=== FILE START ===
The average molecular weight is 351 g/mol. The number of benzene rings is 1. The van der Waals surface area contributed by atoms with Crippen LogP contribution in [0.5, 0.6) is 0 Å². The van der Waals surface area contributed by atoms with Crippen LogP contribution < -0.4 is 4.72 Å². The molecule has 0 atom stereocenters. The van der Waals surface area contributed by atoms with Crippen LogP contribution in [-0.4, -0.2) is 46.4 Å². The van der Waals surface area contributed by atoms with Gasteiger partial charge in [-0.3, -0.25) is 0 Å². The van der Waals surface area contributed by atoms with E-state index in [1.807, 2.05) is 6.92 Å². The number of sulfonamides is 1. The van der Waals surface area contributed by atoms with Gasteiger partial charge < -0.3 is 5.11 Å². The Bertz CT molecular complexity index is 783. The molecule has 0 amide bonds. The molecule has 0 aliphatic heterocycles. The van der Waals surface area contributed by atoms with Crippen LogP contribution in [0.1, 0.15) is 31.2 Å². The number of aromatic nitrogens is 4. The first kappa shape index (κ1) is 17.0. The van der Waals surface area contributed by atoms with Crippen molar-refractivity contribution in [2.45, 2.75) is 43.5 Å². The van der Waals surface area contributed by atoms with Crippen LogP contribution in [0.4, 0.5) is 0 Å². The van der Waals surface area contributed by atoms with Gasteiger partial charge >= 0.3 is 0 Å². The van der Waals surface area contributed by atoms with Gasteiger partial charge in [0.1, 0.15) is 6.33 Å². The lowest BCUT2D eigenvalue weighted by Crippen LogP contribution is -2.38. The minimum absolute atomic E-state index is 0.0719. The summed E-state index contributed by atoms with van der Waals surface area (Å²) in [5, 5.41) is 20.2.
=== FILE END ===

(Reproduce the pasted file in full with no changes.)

The average molecular weight is 351 g/mol. The number of benzene rings is 1. The van der Waals surface area contributed by atoms with Crippen LogP contribution in [0.5, 0.6) is 0 Å². The van der Waals surface area contributed by atoms with Crippen LogP contribution < -0.4 is 4.72 Å². The molecule has 0 atom stereocenters. The van der Waals surface area contributed by atoms with Crippen LogP contribution in [-0.4, -0.2) is 46.4 Å². The van der Waals surface area contributed by atoms with Gasteiger partial charge in [-0.3, -0.25) is 0 Å². The van der Waals surface area contributed by atoms with E-state index in [1.807, 2.05) is 6.92 Å². The number of sulfonamides is 1. The van der Waals surface area contributed by atoms with Gasteiger partial charge < -0.3 is 5.11 Å². The Bertz CT molecular complexity index is 783. The molecule has 0 amide bonds. The molecule has 0 aliphatic heterocycles. The van der Waals surface area contributed by atoms with Crippen LogP contribution in [0.1, 0.15) is 31.2 Å². The number of aromatic nitrogens is 4. The first kappa shape index (κ1) is 17.0. The van der Waals surface area contributed by atoms with Crippen molar-refractivity contribution in [2.45, 2.75) is 43.5 Å². The van der Waals surface area contributed by atoms with Crippen LogP contribution in [0.4, 0.5) is 0 Å². The van der Waals surface area contributed by atoms with Gasteiger partial charge >= 0.3 is 0 Å². The van der Waals surface area contributed by atoms with Gasteiger partial charge in [0.1, 0.15) is 6.33 Å². The lowest BCUT2D eigenvalue weighted by Crippen LogP contribution is -2.38. The minimum absolute atomic E-state index is 0.0719. The summed E-state index contributed by atoms with van der Waals surface area (Å²) in [5, 5.41) is 20.2.